A teapot is an instrument. One of many arranged neatly on a tea artists’ table, but without a doubt the most important one. Some people use a hundred different teapots while some use the same one their entire lives. Collectors might keep more than a hundred of them nicely arranged on a shelf and never once use them. The relationship between artists and their tools is a tricky one to discuss.
I should say it is very much like a human relationship. The first meeting is awkward, hesitant, like meeting someone for the first time. There is the unfamiliar gaze when you first hold it in your hand and everything about it - smell, texture, colour, pattern, weight - feels new. It is only natural to feel somewhat uncomfortable and to instinctively reject what we don’t know.
But everything changes when you start using it. The first brew is like a first date. You don’t know where it’s going but you’re enjoying the company. After a period of courtship and a committed relationship, everything about a teapot feels familiar and warm. I feel like I know everything about it - how heavy is it with and without water, where I should place my finger to balance it while pouring, and what the tea will taste like even before I begin brewing. I know it so well that it feels like an old friend, an ex-lover with whom you can have the deepest conversations without hesitation. And even if you fill it with unfamiliar leaves, you know it tell you what you need to hear.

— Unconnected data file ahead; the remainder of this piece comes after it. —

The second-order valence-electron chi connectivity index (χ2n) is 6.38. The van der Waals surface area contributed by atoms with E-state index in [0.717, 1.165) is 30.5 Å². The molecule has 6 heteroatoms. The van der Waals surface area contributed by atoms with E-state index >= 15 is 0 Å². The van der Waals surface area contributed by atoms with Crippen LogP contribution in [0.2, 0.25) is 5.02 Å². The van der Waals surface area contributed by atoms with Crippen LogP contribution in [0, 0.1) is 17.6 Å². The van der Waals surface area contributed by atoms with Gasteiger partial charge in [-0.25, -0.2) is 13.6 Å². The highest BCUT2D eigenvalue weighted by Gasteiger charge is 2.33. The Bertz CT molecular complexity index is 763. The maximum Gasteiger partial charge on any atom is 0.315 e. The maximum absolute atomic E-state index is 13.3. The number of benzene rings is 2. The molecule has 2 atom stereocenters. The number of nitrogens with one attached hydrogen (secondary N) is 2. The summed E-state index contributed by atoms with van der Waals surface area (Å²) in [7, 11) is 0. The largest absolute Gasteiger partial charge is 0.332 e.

This deep bond only emerges from regular use, through success and mistakes. That glossy sheen on the skin of a teapot that is so desired by collectors can’t be faked. It is the result of contact with tea, water, and natural oils from the human hand, over and over again. This is the natural way of seasoning or nurturing a teapot. The spirit of a teapot lies in the using, and not looking.
Once, I remember standing in front of a wall of maybe 4-500 hundred yixing teapots at the Grand Hyatt Singapore and feeling a deep sense of sadness. Everyone would have marvelled at the amazing display but to me it was a cemetery. A wall of dead teapots, never to be picked up and feel the brush of hot water flowing over and through it.
I’m glad I have never had a taste for such showmanship or materialism. The few I have are all lined up on the shelf behind me, each with has a character of their own. Ask and I will tell you which is which. They are all unique: confident, mischievous, elegant, but always honest. Where does it come from I wonder, this sense of character? Is it embedded in the pores of the unglazed clay? Or is it in the curves, lines and empty space where there is nothing and everything? Perhaps it’s not there at all and I am only imagining things.
Pictured below is a Da Bing Ruyi teapot made from old red clay (zuni) from Huang Long mountain. The black dots are iron deposits within clay after going through high temperature firing. In one photo it is new, and in the other, after being nurtured for a month. Can you guess which is which?
我觉得这就像是人与人之间的关系。像初次的相遇，开始的尴尬，犹豫。握在手里的感觉，一切都那么的陌生，泥土的味道，质感，色泽，形态，重量 - 都是新鲜的。人的天性的本能，对不熟悉与未知的事与物，产生直觉性的排斥。